Here I am in the most comfortable bed on EARTH, leaning against SIX of the most comfortable pillows I have ever leaned against, at the Marriott Grand in Moscow. This is a far, far cry from the Siberian train tour of last November. In fact, this entire trip, I have had not one bad meal! Samara was pretty amazing. A beautiful city with enormously palatial wooden mansions everywhere. I arrived at 2am, after a 25-hour journey (including two layovers and a one hour drive from Samara airport, which is in the middle of nowhere and a little scary in the middle of the dark black night with two men in Russian hats who you don’t know), and walking up the endless corridor to my room — all super-high ceilings and closed doors — was spookily reminiscent of ‘The Shining’ but without the ghostly children on tricycles.

The gigs were fab. The Samara Philharmonic was beautiful and I met some lovely people. And I got to sing my song Usha’s Wedding with a phenomenal Russian singer called Lera, who was just amazing. I have sung that song with tons of people and it always amazes me what different people do with it, especially given that they have never heard it before. This girl was kind of like a Russian Lila Downs (who once actually sang it with me on it at the 55 Bar, when I discovered her in the audience), only wilder. I didn’t take pix of the audience, which is a drag. But I think I took some of the hotel which I will post later. Meanwhile, I was sent these pictures by the wonderful photographer Vladmir Korobitzyn.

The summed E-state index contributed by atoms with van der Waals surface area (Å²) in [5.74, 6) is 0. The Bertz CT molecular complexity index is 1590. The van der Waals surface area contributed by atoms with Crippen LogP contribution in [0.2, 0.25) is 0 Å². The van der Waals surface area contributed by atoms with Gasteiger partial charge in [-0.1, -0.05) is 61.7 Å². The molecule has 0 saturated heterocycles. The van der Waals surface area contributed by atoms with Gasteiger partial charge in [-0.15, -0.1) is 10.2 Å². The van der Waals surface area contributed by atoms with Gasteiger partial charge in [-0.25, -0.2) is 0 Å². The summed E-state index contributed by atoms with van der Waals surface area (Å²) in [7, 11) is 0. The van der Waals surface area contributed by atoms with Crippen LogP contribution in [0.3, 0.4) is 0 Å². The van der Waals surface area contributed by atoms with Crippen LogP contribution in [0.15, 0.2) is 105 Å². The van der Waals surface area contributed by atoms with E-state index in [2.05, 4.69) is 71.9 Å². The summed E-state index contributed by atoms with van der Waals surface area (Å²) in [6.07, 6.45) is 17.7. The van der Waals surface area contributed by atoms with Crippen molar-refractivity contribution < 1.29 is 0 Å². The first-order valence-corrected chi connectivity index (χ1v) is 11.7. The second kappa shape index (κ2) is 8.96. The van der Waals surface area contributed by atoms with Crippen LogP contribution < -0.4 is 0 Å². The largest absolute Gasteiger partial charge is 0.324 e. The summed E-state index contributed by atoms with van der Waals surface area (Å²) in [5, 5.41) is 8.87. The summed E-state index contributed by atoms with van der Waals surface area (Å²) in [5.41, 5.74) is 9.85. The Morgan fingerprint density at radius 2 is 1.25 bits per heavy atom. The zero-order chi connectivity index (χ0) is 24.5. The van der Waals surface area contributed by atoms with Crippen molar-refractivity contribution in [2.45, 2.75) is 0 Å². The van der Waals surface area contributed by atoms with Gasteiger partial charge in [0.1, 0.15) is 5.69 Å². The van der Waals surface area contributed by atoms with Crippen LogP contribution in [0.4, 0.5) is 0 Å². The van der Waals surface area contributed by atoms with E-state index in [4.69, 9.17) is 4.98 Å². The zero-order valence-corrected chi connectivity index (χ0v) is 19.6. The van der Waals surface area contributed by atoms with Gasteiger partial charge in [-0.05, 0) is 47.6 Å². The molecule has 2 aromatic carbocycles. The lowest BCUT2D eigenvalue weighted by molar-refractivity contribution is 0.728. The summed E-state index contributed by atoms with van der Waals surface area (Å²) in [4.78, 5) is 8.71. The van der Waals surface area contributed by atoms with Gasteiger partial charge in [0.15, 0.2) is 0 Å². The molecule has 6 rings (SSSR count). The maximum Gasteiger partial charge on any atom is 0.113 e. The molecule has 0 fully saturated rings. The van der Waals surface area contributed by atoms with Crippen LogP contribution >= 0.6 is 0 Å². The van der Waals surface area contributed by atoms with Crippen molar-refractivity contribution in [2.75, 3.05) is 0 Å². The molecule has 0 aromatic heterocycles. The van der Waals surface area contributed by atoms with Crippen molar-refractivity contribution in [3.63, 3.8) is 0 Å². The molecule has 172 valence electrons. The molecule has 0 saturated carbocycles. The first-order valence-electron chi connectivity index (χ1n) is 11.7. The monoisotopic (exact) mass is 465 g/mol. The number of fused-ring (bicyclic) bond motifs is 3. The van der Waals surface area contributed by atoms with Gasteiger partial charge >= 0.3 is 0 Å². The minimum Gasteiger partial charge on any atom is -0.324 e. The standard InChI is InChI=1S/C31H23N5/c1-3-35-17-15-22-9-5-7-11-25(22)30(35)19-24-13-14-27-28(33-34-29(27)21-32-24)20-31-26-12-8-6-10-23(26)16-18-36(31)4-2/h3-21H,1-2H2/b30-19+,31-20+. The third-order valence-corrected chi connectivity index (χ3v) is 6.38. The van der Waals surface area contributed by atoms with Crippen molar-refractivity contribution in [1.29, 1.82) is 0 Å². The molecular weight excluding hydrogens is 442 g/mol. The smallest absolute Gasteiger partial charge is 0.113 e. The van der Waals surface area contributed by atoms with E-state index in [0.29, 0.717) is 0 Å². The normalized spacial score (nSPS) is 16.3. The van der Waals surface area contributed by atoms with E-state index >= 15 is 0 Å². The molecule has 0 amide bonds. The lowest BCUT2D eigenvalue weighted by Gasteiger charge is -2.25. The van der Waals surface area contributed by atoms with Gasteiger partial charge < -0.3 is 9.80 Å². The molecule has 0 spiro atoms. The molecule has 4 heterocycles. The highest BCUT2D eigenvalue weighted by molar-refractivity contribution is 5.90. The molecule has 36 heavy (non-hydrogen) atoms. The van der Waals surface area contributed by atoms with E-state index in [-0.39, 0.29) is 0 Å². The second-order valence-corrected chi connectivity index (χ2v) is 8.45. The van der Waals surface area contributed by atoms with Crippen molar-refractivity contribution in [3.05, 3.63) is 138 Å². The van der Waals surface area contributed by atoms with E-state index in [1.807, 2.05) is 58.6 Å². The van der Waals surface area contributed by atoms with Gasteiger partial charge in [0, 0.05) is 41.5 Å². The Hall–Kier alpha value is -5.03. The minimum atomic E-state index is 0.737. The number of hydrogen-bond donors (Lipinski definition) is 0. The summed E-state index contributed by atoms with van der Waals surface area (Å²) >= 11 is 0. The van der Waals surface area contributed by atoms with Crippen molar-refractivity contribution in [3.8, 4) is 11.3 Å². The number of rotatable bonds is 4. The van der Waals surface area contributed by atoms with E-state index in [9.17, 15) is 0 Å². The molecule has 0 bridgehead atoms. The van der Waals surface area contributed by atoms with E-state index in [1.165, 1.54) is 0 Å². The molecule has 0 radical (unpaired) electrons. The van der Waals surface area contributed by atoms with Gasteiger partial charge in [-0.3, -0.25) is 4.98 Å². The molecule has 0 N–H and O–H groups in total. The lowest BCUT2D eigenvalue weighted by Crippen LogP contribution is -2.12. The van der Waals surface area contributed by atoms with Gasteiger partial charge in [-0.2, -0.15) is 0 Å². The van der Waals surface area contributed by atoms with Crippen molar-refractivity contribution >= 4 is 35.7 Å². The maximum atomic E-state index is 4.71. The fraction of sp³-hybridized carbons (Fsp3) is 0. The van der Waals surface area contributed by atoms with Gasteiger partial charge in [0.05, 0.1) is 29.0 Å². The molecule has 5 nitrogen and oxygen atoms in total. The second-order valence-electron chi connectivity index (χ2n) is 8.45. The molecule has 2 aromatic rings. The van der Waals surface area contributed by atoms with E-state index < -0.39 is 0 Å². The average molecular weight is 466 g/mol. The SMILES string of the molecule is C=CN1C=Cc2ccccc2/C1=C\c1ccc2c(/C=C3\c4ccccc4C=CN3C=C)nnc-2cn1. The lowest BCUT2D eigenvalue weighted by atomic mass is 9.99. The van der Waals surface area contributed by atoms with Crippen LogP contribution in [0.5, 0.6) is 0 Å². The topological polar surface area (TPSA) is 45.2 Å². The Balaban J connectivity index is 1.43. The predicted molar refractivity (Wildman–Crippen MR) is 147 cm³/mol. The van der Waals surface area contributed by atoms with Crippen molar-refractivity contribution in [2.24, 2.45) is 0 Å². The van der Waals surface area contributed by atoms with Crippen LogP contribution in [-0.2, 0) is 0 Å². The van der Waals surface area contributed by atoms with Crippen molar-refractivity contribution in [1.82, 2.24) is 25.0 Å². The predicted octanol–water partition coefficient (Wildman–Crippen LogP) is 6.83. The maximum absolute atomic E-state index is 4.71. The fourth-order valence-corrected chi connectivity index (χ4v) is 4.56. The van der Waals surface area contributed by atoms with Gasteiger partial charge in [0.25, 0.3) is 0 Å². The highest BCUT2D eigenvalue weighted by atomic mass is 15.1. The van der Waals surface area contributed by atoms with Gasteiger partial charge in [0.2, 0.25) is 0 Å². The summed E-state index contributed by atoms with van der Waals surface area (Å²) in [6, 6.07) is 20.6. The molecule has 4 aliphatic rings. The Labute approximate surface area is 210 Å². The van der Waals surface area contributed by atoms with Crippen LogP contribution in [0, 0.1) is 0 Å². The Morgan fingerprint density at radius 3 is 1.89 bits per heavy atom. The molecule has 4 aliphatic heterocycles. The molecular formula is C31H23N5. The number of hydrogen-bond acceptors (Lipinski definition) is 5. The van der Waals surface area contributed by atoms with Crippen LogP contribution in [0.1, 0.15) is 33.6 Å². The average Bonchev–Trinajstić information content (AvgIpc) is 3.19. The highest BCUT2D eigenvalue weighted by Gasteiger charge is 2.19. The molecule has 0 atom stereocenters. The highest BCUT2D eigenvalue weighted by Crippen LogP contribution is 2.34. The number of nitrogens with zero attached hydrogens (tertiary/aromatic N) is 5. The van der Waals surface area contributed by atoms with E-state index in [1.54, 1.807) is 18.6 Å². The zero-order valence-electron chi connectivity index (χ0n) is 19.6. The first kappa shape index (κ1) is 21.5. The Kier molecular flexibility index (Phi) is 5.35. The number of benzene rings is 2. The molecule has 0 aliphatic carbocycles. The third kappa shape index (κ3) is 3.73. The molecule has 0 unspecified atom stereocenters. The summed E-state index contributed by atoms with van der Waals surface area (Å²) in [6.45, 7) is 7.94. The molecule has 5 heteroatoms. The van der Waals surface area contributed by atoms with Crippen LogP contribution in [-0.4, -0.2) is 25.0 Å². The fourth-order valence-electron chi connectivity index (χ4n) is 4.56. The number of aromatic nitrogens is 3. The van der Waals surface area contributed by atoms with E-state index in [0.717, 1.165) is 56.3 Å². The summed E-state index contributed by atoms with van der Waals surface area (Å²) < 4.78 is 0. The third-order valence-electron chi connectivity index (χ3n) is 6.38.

ANOTHER PICTURE BY VLADMIR AT THE CLUB THAT NIGHT WITH OLEG KIREYEV QUARTET

Then I flew to Moscow just in time to hit rush hour traffic. The journey that will take me 25 minutes tomorrow morning at 3am (cough!), took actually THREE HOURS that day. But I didn’t mind because I was super tired and, until we hit almost standstill traffic, I had been stressfully having to “air drive” in the back seat, due to scary autobahn-esque driving all around me. It’s very tiring pressing your foot on imaginary brakes and leaning very very hard in one direction (which is how you steer when you are air driving), so it was such a relief when that ceased to be necessary. I spent the rest of the “drive” passed out on the back seat — probably drooling, I was so fried. Flying about to gigs is … hard work! And I’d had a SIX HOUR layover in Moscow on the way to Samara which is, surprisingly, kind of primitive. There isn’t even an escalator to the next level. Hello? — bags!